Automakers around the world are shutting assembly lines due to problems in the delivery of semiconductors.
Germany has asked Taiwan to persuade Taiwanese manufacturers to help ease a shortage of semiconductor chips in the auto sector which is hampering its fledgling economic recovery from the COVID-19 pandemic.
Automakers around the world are shutting assembly lines due to problems in the delivery of semiconductors, which in some cases have been exacerbated by the former Trump administration’s actions against key Chinese chip factories.
The shortage has affected Volkswagen VOWG_p.DE, Ford Motor Co F.N, Subaru Corp 7270.T, Toyota Motor Corp 7203.T, Nissan Motor Co Ltd 7201.T, Fiat Chrysler Automobiles and other car makers.
In a letter seen by Reuters on Sunday, German Economy Minister Peter Altmaier asked his Taiwanese counterpart Wang Mei-hua to address the issue in talks with Taiwan Semiconductor Manufacturing Co Ltd (TSMC) 2330.TW, the world’s largest contract chipmaker and one of Germany’s main suppliers.
“I would be pleased if you could take on this matter and underline the importance of additional semiconductor capacities for the German automotive industry to TSMC,” Altmaier wrote.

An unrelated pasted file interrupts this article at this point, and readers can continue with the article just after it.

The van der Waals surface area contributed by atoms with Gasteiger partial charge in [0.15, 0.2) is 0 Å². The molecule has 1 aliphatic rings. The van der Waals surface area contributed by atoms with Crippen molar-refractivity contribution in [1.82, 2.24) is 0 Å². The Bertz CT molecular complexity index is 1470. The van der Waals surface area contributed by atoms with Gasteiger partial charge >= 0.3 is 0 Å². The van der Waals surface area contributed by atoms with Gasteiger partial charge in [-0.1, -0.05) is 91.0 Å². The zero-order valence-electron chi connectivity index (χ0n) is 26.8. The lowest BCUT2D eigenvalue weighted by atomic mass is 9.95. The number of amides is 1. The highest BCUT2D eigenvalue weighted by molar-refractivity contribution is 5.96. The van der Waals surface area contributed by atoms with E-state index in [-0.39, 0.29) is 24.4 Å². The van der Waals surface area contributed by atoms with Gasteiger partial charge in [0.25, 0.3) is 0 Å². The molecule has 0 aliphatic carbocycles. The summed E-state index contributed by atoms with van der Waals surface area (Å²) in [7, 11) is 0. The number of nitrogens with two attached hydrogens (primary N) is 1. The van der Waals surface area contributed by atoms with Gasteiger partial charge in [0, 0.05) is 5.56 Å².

Altmaier said the aim was to enable additional capacities and deliveries of semiconductors in the short and medium term. The German automobile industry was already in direct talks with TSMC about hiking deliveries and there had been “very constructive” signals from TSMC to solve the problem, he wrote. A German economy ministry spokeswoman said it was monitoring the situation very closely and that it was in talks on the issue with the car industry.
To reduce dependencies from Asian suppliers and avoid similar problems in the future, Berlin is now planning to increase state support to ramp up production capacities of semiconductors in Germany and Europe, the spokeswoman added. Taiwan’s Ministry of Economic Affairs said it has received requests through diplomatic channels to help ease a shortage of chips for the auto sector although it was not aware of Altmaier’s letter. It said it had begun talks with domestic chip suppliers in response to requests from other countries and asked them to “provide full assistance”. “The relevant supply and demand situation is also closely related to the plans of automotive chip factories to reduce inventory during the off-season,” the ministry said.
TSMC, in a statement, said the issue of chips shortages for auto companies was very important to them.
“It is our top priority, and TSMC is working closely with our automotive customers to resolve the capacity support issues,” it said.